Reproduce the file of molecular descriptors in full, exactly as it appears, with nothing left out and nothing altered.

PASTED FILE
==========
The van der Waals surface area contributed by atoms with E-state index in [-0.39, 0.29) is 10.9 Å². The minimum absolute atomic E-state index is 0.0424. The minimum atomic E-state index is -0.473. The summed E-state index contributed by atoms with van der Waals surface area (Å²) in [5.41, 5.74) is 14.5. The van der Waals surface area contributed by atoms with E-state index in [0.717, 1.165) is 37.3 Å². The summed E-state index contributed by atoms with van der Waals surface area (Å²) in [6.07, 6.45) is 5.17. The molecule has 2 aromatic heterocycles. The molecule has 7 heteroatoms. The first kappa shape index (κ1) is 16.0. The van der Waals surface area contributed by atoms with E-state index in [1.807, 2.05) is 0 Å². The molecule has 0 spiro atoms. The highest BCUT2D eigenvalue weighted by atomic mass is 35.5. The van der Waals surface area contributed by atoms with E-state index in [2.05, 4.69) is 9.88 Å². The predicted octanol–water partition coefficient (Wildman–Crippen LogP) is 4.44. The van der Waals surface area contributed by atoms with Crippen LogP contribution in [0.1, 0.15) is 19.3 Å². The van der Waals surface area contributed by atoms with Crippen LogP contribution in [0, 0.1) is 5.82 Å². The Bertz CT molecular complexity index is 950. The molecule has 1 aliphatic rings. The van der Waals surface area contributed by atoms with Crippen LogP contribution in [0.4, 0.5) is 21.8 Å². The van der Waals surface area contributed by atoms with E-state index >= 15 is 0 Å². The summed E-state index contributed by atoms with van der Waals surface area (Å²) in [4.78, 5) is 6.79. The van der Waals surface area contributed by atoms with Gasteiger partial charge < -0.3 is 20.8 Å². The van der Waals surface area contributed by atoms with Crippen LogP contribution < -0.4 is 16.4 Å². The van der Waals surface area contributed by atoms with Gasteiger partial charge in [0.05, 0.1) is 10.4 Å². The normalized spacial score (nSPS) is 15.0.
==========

The van der Waals surface area contributed by atoms with E-state index in [-0.39, 0.29) is 10.9 Å². The minimum absolute atomic E-state index is 0.0424. The minimum atomic E-state index is -0.473. The summed E-state index contributed by atoms with van der Waals surface area (Å²) in [5.41, 5.74) is 14.5. The van der Waals surface area contributed by atoms with E-state index in [0.717, 1.165) is 37.3 Å². The summed E-state index contributed by atoms with van der Waals surface area (Å²) in [6.07, 6.45) is 5.17. The molecule has 2 aromatic heterocycles. The molecule has 7 heteroatoms. The first kappa shape index (κ1) is 16.0. The van der Waals surface area contributed by atoms with E-state index in [1.807, 2.05) is 0 Å². The molecule has 0 spiro atoms. The highest BCUT2D eigenvalue weighted by atomic mass is 35.5. The van der Waals surface area contributed by atoms with E-state index in [2.05, 4.69) is 9.88 Å². The predicted octanol–water partition coefficient (Wildman–Crippen LogP) is 4.44. The van der Waals surface area contributed by atoms with Crippen LogP contribution in [0.1, 0.15) is 19.3 Å². The van der Waals surface area contributed by atoms with Crippen LogP contribution in [0, 0.1) is 5.82 Å². The Bertz CT molecular complexity index is 950. The molecule has 1 aliphatic rings. The van der Waals surface area contributed by atoms with Crippen LogP contribution in [0.4, 0.5) is 21.8 Å². The van der Waals surface area contributed by atoms with E-state index >= 15 is 0 Å². The summed E-state index contributed by atoms with van der Waals surface area (Å²) in [4.78, 5) is 6.79. The van der Waals surface area contributed by atoms with Gasteiger partial charge < -0.3 is 20.8 Å². The van der Waals surface area contributed by atoms with Crippen LogP contribution < -0.4 is 16.4 Å². The van der Waals surface area contributed by atoms with Gasteiger partial charge in [0.05, 0.1) is 10.4 Å². The normalized spacial score (nSPS) is 15.0.